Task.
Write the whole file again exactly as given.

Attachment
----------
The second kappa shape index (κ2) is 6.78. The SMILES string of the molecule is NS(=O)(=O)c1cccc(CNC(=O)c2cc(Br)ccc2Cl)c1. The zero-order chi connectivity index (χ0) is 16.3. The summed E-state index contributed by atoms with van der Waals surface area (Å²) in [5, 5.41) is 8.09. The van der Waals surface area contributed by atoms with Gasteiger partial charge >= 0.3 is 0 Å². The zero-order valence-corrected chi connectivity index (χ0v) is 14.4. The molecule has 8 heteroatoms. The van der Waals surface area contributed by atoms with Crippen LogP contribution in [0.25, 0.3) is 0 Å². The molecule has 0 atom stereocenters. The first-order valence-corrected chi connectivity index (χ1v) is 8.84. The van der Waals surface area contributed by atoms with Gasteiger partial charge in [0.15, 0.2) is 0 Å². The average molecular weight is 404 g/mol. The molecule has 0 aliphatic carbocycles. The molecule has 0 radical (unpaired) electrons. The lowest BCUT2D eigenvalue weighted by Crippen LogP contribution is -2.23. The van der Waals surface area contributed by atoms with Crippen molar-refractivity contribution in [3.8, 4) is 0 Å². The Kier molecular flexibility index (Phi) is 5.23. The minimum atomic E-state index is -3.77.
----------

The second kappa shape index (κ2) is 6.78. The SMILES string of the molecule is NS(=O)(=O)c1cccc(CNC(=O)c2cc(Br)ccc2Cl)c1. The zero-order chi connectivity index (χ0) is 16.3. The summed E-state index contributed by atoms with van der Waals surface area (Å²) in [5, 5.41) is 8.09. The van der Waals surface area contributed by atoms with Gasteiger partial charge >= 0.3 is 0 Å². The zero-order valence-corrected chi connectivity index (χ0v) is 14.4. The molecule has 8 heteroatoms. The van der Waals surface area contributed by atoms with Crippen LogP contribution in [0.25, 0.3) is 0 Å². The molecule has 0 atom stereocenters. The first-order valence-corrected chi connectivity index (χ1v) is 8.84. The van der Waals surface area contributed by atoms with Gasteiger partial charge in [0.15, 0.2) is 0 Å². The average molecular weight is 404 g/mol. The molecule has 0 aliphatic carbocycles. The molecule has 0 radical (unpaired) electrons. The lowest BCUT2D eigenvalue weighted by Crippen LogP contribution is -2.23. The van der Waals surface area contributed by atoms with Crippen molar-refractivity contribution in [3.8, 4) is 0 Å². The Kier molecular flexibility index (Phi) is 5.23. The minimum atomic E-state index is -3.77.